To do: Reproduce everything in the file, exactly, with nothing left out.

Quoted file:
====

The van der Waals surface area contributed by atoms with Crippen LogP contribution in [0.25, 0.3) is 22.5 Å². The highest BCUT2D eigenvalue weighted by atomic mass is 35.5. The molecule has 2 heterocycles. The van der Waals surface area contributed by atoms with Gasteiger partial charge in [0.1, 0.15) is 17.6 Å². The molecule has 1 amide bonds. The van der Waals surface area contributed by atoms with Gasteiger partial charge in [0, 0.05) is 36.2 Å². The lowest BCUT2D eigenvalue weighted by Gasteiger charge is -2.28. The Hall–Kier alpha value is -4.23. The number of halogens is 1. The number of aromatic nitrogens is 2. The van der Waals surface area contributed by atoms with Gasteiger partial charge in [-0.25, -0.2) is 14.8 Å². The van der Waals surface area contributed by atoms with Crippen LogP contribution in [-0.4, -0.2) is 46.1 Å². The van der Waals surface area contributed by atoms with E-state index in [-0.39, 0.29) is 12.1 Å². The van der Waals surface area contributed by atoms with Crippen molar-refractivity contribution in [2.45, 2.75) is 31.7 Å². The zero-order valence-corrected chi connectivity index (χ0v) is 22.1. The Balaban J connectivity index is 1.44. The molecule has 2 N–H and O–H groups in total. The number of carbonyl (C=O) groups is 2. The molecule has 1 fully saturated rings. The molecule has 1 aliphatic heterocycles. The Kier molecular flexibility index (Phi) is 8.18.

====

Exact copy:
The van der Waals surface area contributed by atoms with Crippen LogP contribution in [0.25, 0.3) is 22.5 Å². The highest BCUT2D eigenvalue weighted by atomic mass is 35.5. The molecule has 2 heterocycles. The van der Waals surface area contributed by atoms with Gasteiger partial charge in [0.1, 0.15) is 17.6 Å². The molecule has 1 amide bonds. The van der Waals surface area contributed by atoms with Gasteiger partial charge in [0, 0.05) is 36.2 Å². The lowest BCUT2D eigenvalue weighted by Gasteiger charge is -2.28. The Hall–Kier alpha value is -4.23. The number of halogens is 1. The number of aromatic nitrogens is 2. The van der Waals surface area contributed by atoms with Gasteiger partial charge in [-0.25, -0.2) is 14.8 Å². The van der Waals surface area contributed by atoms with Crippen LogP contribution in [-0.4, -0.2) is 46.1 Å². The van der Waals surface area contributed by atoms with E-state index in [-0.39, 0.29) is 12.1 Å². The van der Waals surface area contributed by atoms with Crippen molar-refractivity contribution in [2.45, 2.75) is 31.7 Å². The zero-order valence-corrected chi connectivity index (χ0v) is 22.1. The Balaban J connectivity index is 1.44. The molecule has 2 N–H and O–H groups in total. The number of carbonyl (C=O) groups is 2. The molecule has 1 fully saturated rings. The molecule has 1 aliphatic heterocycles. The Kier molecular flexibility index (Phi) is 8.18.